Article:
The CP sent Jared Trent Stonesifer to cover Pride. In this article, he discussed the evening block party (Pride in the Streets), the Awareness March, the Pride Theatrer Festival and the Warhol exhibit on queer black life in the 30's and 40's.
Notice anything missing?
Yep, he forgot to cover the actual festival (PrideFest). The space filler between the march and the block party. Big stage, dozens of vendors, throngs of people numbering in the thousands. People with kids making crafts. People with lovers making out. Gay people EVERYWHERE.
Granted, I myself said it was a nice event, but relatively uneventful. Still, I did mention it. Not so much Mr. Stonesifer. What's up with that?
Here's a great example of why focusing on the block party alone does not do justice to our community. You get folks like this:
Partners Keith Parker and Bob Paraschak called Pittsburgh's gay community “horrible and unorganized,” a label that people like Schneck are trying to get rid of by hosting larger and more organized events like Pride in the Street. “It's a 'don't ask, don't tell' mentality in Pittsburgh,” Paraschak said. “It's not that people here aren't open; they just don't participate.”
Wow. Keith and Bob are pretty harsh. Even I don't go that far. And it is patently not true. PrideFest is a huge event and very well organized, primarily because it is coordinated by the Gay & Lesbian Community Center. An organization much lacking in horribleness. Then there's the film festival, the assorted sports leagues, the health providers, the queer arts scene … the list of well-organized, cool events is pretty lengthy. Last time I checked, lots of people were participating in those events. So my quibble here is with Keith and Bob.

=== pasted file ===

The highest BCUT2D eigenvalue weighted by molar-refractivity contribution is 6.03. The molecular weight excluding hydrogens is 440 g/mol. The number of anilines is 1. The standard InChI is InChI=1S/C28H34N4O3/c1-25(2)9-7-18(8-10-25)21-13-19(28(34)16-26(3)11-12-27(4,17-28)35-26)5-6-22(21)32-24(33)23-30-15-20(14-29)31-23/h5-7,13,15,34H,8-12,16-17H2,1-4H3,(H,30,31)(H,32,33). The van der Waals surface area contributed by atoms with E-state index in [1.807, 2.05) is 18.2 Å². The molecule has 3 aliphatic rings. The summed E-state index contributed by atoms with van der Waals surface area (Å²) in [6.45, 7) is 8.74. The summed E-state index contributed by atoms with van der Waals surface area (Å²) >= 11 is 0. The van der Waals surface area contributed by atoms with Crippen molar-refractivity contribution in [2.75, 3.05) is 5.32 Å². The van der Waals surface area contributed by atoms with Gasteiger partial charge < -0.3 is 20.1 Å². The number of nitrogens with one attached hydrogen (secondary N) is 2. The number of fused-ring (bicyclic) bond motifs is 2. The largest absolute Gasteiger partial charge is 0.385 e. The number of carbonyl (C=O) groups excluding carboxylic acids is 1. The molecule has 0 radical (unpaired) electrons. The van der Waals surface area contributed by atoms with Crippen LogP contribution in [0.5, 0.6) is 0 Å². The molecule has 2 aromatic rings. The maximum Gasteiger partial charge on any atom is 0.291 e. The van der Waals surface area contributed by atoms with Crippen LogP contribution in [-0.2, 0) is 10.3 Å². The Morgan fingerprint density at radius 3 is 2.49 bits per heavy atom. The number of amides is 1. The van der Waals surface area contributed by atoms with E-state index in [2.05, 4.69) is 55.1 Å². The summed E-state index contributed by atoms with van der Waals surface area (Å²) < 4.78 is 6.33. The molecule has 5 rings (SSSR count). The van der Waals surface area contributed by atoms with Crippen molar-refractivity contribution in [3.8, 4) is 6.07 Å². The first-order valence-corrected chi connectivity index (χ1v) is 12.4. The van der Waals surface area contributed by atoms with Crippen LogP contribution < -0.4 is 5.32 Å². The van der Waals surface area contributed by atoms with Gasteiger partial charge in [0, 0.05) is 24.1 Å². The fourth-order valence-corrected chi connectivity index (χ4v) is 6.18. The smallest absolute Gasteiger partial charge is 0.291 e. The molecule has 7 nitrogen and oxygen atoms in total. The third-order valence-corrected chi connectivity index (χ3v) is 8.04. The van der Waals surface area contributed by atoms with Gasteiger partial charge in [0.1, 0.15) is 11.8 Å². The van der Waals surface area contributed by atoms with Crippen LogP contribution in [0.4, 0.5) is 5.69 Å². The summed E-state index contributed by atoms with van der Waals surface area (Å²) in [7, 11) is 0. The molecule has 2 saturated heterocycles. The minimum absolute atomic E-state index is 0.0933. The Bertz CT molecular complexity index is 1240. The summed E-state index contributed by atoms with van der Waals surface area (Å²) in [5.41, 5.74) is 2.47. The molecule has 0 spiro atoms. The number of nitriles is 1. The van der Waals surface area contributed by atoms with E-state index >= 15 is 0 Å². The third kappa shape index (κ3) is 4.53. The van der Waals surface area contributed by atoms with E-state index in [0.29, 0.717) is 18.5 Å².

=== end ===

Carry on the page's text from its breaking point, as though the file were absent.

Mack feels that a close-minded attitude is still prevalent in Pittsburgh, but events like Pride in the Street are providing a brighter future for the gay community in the city.
“Pittsburgh pride grew up tonight,” Mack said. “Parties like this stimulate people to come out of their closet and celebrate. This is a great party, and hopefully it will get better every year.”
That's really sad. A block party provides a brighter future? What about PrideFest? What about … ah, shucks. Why bother? People quoted in this article aren't attending Steel City Stonewall Meetings. They aren't volunteering with GLENDA. They aren't bowling or square dancing. They go to bars. So a giant bar in the middle of Liberty Avenue complete with Bruce Villance in the middle square is their idea of progress. Sigh. It is too sad to even get worked up about any longer.
It was a lackluster article. I miss Marty Levine.
ps: the article does quote this blog. It doesn't really make sense since I wrote specifically about the festival and the article didn't mention the festival, but what can you do …
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